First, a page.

There is something about coming home! I still remember those three young boys and a girl at the tarmac at Mumbai airport thumping their fists with the triumphant, “We are home!” They had boarded the same Swiss Air flight from Zurich. Whatever excitement I had felt in touching down had already evaporated as we were swallowed in by a huge, formless, knotted mass of people at the cramped airport. A strange musty smell welcomed us as we stepped in to queue up for immigration check. We had to change from the international arrival terminal to the domestic terminal (It was before the new airport in Mumbai was inaugurated earlier this year!) to catch our Air India connecting flight to Cochin. As we ambled down the arrival terminal, we saw the usual expectant faces waiting for their dear ones’ arrival; placards reading out names of important people who would be picked up and dispatched to their destinations; the cabbies cajoling passengers for a ride. I recalled with amusement how Prof. Robert Young (of NYU) once felt tempted to impersonate John Sexton (NYU President) as he found someone holding a placard bearing Prof. Sexton’s name at an airport! As we walked past the milling crowd, we were directed by the hyper-active airport security personnel to take a circuitous path to the domestic terminal. We kept missing the suggested signposts! It was a bizarre experience as we barged into canteens, crowded offices, and seedy spaces/cracks to finally land at the domestic terminal. Whenever that experience crosses my mind, I still feel horrified to think if that was the only legitimate way to reach the domestic terminal. Like everything else in India, luck had to surely play its part if one were ever to find one’s way!
When one returns home after a gap of two and a half years, how much does one carry the ‘home’ that one left behind and how much does one carry back the ‘foreign’ one has been a sojourner in? If the first sign of confusion at the airport was unsettling, the complete chaos at the Air India counter (we had to collect our boarding passes for Cochin) prodded us to indulge in the usual immigrant banter about the ‘incompetent’ Indians. We had a window period of about two hours to catch our connecting flight. The barely-existent queue kept bloating horizontally like an anemic patient. As the passengers started joining in the line gleefully from all sides, and as the assistant at the counter kept slowing up (‘bungling up’ will be more appropriate!) the process, my patience wore off at a faster pace! As we kept growing tense about missing our connecting flight, I rushed to the counter giving the assistant a mouthful. (It was an act of self-assurance that nothing offends my professional, middle-class sensibility more than ‘incompetence’!) I can’t say if my frantic attempt at injecting some life into his morbidity had any perceptible impact.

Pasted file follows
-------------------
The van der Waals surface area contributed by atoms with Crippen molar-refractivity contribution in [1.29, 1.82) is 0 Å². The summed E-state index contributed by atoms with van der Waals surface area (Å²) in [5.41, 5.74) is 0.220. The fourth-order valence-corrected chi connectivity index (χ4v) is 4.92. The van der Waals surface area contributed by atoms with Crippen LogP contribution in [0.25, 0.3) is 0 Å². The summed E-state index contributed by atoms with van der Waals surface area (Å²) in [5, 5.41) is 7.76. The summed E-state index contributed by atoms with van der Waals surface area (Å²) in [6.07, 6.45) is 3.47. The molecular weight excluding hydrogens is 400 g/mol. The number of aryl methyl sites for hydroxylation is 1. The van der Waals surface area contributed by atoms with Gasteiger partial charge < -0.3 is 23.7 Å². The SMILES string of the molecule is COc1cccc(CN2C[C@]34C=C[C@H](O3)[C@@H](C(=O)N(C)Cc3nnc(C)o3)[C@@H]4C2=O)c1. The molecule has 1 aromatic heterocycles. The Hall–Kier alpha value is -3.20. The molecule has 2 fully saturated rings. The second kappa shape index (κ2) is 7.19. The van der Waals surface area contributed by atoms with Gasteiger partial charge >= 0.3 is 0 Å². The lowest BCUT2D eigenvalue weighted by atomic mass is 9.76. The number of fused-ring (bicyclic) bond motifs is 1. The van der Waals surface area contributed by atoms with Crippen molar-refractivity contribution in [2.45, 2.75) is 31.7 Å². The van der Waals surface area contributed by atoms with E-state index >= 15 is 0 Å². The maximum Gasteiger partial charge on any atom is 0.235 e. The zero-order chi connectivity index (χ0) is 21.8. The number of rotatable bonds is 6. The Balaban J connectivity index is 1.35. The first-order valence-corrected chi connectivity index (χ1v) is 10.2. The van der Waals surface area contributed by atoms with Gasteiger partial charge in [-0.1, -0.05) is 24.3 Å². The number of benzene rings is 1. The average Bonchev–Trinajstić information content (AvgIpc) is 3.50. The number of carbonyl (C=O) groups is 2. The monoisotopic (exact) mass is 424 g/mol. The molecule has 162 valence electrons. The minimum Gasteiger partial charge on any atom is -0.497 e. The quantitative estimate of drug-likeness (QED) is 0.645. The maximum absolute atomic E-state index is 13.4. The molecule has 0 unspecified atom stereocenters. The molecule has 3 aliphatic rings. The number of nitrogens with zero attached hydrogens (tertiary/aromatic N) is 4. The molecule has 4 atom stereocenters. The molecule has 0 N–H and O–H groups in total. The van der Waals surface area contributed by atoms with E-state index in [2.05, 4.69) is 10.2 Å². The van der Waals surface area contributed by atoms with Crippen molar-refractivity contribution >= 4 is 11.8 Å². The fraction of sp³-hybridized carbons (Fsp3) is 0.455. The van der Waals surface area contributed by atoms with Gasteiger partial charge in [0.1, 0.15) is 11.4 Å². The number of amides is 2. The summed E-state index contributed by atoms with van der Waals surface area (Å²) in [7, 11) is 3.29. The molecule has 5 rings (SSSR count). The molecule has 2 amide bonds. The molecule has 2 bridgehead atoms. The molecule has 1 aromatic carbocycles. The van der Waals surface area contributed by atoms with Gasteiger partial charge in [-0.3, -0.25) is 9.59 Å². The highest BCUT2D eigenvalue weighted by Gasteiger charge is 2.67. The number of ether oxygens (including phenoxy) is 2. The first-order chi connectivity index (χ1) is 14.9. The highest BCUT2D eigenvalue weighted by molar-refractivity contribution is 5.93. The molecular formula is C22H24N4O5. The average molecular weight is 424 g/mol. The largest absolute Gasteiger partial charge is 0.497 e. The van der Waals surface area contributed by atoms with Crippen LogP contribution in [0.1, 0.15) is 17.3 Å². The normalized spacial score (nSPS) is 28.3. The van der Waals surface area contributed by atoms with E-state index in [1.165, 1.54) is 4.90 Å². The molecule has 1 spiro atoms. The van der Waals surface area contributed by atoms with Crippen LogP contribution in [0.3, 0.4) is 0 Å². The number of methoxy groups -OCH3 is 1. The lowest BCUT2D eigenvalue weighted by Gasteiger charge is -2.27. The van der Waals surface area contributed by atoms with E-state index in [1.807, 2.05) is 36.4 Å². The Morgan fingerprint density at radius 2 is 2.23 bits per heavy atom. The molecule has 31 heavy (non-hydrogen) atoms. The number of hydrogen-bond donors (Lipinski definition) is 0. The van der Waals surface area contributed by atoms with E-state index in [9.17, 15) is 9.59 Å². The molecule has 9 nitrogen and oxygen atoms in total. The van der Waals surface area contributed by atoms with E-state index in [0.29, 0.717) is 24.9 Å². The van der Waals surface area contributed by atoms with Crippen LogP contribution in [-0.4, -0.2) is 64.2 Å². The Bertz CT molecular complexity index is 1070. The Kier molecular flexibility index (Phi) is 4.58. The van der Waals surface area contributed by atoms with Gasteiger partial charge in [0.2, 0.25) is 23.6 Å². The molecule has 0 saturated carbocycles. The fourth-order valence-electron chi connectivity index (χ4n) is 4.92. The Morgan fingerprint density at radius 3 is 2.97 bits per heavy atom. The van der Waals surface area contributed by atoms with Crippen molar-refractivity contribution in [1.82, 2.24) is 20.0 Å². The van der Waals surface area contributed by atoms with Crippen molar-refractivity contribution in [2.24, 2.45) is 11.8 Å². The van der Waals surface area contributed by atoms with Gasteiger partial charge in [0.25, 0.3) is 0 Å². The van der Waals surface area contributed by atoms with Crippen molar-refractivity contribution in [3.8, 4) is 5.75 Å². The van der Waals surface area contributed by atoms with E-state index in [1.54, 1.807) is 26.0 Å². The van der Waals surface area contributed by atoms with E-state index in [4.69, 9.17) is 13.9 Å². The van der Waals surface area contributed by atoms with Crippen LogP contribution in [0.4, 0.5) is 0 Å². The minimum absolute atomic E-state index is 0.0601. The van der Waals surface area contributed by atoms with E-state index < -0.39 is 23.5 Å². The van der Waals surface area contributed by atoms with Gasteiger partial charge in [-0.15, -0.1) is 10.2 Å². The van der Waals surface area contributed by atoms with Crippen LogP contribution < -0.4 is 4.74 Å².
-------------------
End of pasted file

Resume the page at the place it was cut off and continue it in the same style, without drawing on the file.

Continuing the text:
As we rushed to the departure gate with our boarding passes, we heard an announcement that the flight to Cochin has been delayed indefinitely. The flight kept on getting delayed further and further. We explored the shops and restaurants at the terminal taking mental notes of how much the prices of things have increased in the last two and a half years that we have been away. Indian airports (it might be the case with other third world countries as well!) always remind me of those ‘gated communities’ (which have now mushroomed in many parts of India as well!) in the west that preserve their exclusivity by maintaining an artificially insulated way of life. Even though the low-cost carriers have tried to diversify the demographic composition of air-travelers in India (and it was evident that this did have some desired visual effect), the airports still maintained their sense of exclusivity in the way they priced food, beverage, and other necessities. The airports in India were those spaces of unique modernity that the west bequeathed to us and we aspired to achieve. Here people valued dressing smartly, spoke mostly English, ate western food, and behaved in a strangely hybrid way!